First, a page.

Florida Court of Appeals Reverses Foreclosure Based on Standing

This issue has been at the very heart of all the foreclosures happening around the country.  The issue of Standing or having the right to bring the action of foreclosure.  Only a handful of judges around the country have ruled against the banks as they claim to “own the note” but most often have lost it, destroyed it or it was stolen.  A sham we all can see but most judges do not want to admit.

I have long said that even possession of the note does not prove ownership.  This is where I have always had a problem with the “Produce the Note” defense.  In simple to understand terms, if you give me the title to your car to hold it does not mean I own your car and can sell it.  I am simply holding your title.  to own your car you must sign the title over to me and I must have the title with your signature evidencing the transfer.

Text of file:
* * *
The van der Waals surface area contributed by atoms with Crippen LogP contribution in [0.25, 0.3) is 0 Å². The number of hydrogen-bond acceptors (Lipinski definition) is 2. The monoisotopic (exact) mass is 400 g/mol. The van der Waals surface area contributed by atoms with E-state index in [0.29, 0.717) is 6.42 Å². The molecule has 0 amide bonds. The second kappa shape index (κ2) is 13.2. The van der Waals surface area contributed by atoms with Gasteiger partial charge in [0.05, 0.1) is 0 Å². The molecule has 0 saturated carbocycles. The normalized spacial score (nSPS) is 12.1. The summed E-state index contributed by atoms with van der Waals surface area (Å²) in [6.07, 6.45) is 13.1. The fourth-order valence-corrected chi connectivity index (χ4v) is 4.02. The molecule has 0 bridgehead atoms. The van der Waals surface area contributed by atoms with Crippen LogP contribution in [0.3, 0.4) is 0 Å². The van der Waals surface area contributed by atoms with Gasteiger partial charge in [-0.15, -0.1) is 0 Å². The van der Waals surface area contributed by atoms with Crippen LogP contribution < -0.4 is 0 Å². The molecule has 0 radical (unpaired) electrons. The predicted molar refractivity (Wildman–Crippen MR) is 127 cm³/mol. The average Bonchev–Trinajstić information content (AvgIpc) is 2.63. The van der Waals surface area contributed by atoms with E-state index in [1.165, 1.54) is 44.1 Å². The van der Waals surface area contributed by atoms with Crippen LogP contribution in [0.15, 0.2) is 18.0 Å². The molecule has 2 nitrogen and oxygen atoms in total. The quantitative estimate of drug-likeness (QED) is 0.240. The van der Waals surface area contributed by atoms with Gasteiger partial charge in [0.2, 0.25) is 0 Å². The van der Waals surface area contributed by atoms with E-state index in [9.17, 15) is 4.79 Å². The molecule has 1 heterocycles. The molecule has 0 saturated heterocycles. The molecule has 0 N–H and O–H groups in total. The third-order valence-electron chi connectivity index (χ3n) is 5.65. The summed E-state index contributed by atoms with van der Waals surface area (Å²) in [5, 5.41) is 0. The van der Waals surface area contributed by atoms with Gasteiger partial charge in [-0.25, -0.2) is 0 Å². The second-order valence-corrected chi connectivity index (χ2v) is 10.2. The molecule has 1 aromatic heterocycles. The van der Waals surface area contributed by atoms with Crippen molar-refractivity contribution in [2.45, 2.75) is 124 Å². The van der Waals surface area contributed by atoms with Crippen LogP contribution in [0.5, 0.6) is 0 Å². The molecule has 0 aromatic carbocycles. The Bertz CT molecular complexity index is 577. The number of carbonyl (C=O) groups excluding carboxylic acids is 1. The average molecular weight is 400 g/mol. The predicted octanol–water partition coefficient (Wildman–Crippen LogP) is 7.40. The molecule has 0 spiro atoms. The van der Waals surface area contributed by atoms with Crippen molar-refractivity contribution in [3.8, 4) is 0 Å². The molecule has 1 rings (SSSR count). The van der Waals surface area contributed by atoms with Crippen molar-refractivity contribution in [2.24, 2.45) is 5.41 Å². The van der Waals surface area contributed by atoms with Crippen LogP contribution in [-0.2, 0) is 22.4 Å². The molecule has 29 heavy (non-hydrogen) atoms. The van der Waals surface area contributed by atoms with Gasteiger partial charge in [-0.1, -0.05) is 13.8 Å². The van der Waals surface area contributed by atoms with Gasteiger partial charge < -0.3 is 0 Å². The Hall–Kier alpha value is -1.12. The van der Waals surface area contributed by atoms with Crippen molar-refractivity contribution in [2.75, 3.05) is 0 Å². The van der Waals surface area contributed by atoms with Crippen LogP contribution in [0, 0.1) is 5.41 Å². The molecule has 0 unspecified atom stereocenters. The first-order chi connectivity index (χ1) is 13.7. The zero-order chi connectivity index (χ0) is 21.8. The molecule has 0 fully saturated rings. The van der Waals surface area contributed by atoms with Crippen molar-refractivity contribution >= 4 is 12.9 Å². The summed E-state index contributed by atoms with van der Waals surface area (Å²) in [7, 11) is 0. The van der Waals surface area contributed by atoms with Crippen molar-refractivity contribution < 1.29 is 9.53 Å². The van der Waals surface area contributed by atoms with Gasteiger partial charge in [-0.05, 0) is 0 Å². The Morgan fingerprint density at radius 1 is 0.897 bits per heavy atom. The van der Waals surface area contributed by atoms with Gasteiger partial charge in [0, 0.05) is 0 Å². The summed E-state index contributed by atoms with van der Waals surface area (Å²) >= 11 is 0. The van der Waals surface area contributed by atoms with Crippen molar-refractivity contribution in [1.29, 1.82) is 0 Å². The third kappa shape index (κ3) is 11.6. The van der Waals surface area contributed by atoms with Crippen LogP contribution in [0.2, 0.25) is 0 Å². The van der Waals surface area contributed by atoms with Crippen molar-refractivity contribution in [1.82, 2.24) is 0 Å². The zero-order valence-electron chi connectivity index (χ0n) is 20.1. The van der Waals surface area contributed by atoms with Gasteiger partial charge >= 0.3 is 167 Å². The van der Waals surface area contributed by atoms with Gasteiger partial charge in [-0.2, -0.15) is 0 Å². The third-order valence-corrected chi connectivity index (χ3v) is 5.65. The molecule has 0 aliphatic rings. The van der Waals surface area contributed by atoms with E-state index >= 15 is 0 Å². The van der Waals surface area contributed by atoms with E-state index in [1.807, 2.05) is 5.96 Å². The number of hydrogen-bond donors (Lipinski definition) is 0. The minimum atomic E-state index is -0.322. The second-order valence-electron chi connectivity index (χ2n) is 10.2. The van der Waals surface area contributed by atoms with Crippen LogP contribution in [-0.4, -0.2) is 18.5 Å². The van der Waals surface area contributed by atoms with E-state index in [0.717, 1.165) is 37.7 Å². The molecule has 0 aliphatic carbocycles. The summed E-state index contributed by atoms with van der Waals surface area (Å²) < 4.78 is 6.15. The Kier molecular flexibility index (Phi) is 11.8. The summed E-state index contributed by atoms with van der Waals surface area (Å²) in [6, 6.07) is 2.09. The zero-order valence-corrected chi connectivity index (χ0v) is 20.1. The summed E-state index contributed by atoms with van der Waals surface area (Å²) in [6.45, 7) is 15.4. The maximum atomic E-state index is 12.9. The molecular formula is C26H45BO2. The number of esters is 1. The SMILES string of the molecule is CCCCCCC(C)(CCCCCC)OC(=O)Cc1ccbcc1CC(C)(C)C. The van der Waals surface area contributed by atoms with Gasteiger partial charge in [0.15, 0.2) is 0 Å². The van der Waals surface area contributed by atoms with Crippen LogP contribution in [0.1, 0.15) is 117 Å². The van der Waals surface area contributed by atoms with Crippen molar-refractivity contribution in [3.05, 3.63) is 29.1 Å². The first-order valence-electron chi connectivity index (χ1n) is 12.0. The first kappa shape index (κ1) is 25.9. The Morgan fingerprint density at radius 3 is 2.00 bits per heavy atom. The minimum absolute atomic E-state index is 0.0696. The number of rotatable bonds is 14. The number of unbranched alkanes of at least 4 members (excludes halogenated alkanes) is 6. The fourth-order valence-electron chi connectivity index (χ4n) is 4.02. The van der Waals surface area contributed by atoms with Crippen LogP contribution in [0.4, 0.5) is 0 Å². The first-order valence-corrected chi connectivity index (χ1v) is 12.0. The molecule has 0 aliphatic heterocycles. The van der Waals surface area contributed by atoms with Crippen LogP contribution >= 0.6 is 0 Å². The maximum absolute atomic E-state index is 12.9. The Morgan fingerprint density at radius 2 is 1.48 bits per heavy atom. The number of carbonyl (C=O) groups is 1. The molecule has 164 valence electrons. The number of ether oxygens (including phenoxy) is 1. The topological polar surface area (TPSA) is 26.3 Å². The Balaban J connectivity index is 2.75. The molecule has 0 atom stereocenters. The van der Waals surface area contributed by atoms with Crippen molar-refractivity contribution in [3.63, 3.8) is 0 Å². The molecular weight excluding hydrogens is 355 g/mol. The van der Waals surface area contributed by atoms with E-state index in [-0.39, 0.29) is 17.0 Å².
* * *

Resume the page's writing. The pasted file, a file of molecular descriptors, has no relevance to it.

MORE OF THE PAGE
So too with a mortgage note.  The note has to be sold or assigned (transferred) by a document that has a signature and gives the terms of the sale or assignment.  You can’t simply “hand” the note over to someone and give them full ownership rights – including the right to foreclose – which in some cases is what is happening.

In other cases – probably the majority – the holder just tells the court, “your Honor, believe me, I am a bank and I did have the note and I did own it”.   Because I am a bank, you should believe me and let me take this house away from these people”.  “I don’t have to prove how I got ownership because I AM A BANK”.